Amir ElSaffar is an Iraqi-American composer, trumpeter, santur player, and vocalist working at the intersections between jazz, Western classical, and Maqam music of Iraq and the Middle East. An expert jazz trumpeter with a classical background, ElSaffar has created techniques to play microtones and ornaments idiomatic to Arabic music that are not typically heard on the trumpet. He is also one of the few musicians in his generation to master the centuries-old Iraqi maqam tradition, which he performs actively as a vocalist and santur (Iraqi hammered dulcimer) player. As a composer, ElSaffar has created a unique microtonal harmonic language that merges the Arabic maqam modal system with contemporary Western harmony.
ElSaffar tours internationally with several ensembles, including his six-piece Two Rivers Ensemble and 17-piece Rivers of Sound Orchestra, which combine elements of jazz, contemporary music, and Maqam. He also leads Safaafir, currently the only ensemble in the U.S. that performs Iraqi Maqam with its traditional instrumentation.
ElSaffar has received commissions in the US, Europe, and the Arab world, including compositions for symphony orchestras, string quartets and small chamber ensembles, large and small jazz ensembles, Middle Eastern music ensembles, as well as hybrid projects with Raga, Flamenco, and Subsaharan African trance music, and was the composer-in-residence of the Transcultural Music program at the Royaumont Foundation in France (2016-2019). ElSaffar is a recipient of the Doris Duke Performing Artist Award (2013), United States Artists Fellowship (2018), and a Hodder Fellowship at Princeton University (2020-2021).
Dena ElSaffar: violin, viola, joza, vocal
Dena El Saffar is a multi-instrumentalist, composer, teacher and recording artist who has performed throughout the US as well as in Europe and the Middle East. Dena is the founder and leader of Salaam (SalaamBand.com), which focuses on music of the Arab World. Salaam has released 9 albums, and was featured on NPR’s All Things Considered. Specializing in violin, viola, joza and ‘oud, she has a long list of recording projects and has toured and performed with countless ensembles. She teaches the class Music of the Silk Road at Indiana University. When she is not busy performing or teaching, Dena enjoys painting, reading, hiking in nature and spending time with her family.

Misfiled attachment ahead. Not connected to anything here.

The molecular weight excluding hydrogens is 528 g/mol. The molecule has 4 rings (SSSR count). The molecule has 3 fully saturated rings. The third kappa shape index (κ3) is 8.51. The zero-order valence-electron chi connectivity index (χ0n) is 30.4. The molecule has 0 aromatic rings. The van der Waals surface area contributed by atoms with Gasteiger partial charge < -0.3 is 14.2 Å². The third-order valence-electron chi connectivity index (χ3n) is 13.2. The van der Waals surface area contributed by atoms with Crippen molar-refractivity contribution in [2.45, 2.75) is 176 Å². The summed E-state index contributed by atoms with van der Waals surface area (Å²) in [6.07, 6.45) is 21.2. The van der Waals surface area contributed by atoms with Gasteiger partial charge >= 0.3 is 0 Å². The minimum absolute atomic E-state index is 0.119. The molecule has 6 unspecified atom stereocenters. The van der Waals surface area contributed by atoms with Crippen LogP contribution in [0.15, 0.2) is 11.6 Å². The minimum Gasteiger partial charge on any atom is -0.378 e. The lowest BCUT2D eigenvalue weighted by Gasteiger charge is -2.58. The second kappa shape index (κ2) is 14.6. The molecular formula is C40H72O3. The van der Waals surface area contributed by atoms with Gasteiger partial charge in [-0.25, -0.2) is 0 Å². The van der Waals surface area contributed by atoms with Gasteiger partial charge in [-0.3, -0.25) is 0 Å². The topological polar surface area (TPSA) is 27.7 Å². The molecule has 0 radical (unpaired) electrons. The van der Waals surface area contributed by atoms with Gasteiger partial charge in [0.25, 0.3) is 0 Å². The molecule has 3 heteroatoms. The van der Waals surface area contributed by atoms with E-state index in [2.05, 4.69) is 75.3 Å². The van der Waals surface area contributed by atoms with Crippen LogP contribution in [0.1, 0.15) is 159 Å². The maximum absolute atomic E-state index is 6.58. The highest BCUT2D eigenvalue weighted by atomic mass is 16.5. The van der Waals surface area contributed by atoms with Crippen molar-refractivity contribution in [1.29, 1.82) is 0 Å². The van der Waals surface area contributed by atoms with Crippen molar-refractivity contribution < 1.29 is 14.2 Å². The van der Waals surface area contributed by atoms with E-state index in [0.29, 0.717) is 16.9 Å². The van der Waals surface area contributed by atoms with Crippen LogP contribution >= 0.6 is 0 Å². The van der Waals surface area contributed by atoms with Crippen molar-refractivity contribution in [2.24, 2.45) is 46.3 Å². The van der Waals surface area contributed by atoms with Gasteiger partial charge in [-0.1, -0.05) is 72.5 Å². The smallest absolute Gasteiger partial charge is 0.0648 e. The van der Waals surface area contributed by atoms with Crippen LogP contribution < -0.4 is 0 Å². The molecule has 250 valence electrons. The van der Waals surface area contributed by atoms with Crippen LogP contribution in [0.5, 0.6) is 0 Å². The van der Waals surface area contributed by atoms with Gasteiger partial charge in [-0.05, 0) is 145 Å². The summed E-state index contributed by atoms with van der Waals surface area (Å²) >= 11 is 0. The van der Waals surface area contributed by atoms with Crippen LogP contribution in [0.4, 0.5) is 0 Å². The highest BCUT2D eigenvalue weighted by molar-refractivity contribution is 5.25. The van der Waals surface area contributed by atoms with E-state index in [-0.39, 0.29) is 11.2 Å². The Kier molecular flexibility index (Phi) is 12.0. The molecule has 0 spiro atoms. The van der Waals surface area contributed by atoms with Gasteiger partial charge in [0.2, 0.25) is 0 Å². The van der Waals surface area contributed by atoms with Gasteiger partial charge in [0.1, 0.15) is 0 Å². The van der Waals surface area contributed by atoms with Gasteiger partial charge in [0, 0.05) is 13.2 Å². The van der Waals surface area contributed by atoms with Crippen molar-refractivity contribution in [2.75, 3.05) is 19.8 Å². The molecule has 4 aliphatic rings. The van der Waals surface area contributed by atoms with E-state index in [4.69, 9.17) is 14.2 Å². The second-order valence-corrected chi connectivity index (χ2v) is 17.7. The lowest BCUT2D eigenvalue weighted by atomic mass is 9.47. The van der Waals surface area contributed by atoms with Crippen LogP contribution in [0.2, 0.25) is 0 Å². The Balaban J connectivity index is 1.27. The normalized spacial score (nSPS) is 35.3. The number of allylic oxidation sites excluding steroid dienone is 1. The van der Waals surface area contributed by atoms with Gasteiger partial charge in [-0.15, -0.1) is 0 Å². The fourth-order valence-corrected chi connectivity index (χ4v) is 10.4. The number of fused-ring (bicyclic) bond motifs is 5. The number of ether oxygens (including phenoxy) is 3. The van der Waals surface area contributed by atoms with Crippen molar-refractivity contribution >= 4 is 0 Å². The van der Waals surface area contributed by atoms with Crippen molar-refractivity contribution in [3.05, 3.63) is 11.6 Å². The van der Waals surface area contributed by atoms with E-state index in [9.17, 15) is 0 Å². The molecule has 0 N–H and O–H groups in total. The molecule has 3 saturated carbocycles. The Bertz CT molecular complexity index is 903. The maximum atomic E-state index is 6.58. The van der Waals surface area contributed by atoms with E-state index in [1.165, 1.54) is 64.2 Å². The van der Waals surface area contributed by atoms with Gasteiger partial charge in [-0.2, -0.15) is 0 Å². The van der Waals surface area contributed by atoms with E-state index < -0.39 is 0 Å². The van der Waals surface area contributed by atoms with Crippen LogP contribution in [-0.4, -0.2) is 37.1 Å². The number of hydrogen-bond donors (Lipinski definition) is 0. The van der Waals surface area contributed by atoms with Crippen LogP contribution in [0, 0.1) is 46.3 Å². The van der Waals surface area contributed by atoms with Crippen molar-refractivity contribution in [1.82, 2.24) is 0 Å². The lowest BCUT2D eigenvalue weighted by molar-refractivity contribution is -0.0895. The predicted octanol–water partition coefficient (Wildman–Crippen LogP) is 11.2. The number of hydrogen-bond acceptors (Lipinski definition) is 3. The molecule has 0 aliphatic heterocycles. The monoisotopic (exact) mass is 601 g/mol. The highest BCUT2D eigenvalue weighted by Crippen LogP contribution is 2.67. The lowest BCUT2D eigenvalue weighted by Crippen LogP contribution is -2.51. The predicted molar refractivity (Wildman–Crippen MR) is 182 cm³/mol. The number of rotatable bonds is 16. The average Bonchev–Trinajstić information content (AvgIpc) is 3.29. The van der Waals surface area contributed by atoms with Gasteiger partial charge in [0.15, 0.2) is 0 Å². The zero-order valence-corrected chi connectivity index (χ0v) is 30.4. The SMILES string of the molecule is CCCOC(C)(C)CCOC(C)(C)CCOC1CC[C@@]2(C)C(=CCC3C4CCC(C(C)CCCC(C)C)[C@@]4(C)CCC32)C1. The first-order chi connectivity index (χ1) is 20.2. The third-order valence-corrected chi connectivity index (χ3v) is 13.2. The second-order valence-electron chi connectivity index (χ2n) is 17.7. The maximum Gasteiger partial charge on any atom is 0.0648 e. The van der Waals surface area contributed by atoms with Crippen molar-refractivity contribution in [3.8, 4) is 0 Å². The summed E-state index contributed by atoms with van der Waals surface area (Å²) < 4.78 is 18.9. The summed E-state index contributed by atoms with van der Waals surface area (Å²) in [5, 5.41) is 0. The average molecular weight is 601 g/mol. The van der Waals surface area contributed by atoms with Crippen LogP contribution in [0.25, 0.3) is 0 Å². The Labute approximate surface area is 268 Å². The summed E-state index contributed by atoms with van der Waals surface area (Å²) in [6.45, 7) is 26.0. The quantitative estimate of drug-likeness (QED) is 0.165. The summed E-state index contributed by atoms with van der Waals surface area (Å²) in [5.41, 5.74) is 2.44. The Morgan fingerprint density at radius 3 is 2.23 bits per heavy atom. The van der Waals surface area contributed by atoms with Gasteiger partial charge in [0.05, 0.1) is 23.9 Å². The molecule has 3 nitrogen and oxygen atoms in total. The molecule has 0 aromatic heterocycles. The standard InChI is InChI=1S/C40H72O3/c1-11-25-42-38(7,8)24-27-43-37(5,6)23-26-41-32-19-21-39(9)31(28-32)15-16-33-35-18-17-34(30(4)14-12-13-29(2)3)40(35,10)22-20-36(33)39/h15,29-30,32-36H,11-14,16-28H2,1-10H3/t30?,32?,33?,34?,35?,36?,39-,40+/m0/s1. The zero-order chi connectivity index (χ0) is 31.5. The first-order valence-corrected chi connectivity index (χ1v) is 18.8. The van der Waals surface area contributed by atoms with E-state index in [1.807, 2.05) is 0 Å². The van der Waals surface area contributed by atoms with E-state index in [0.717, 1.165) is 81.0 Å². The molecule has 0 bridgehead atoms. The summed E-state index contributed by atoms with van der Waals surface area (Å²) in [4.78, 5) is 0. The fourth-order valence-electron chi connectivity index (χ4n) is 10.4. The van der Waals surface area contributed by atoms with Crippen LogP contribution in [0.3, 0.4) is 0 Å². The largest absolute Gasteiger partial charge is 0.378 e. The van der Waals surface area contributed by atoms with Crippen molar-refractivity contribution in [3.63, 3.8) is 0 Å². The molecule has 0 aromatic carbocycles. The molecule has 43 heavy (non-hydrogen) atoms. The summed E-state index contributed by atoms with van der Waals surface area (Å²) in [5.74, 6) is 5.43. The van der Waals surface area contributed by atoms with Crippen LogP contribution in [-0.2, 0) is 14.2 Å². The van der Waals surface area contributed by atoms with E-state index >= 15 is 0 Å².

Tim Moore: percussion, vocal
Tim Moore had his first professional performance at the age of 12. In the ensuing decades, he’s played thousands of shows, providing the backbeat for countless bands. In 1993, he left his computer “day job” in order to fully devote his time to music. Around this time, he began learning Middle Eastern rhythms and techniques, using these skills in Salaam, and other ensembles, such as Safaafir, and Rivers of Sound. Tim is a multi-instrumentalist, recording artist and composer. He is married to Dena El Saffar, and enjoys spending his free time with their two children, Jamil and Layla.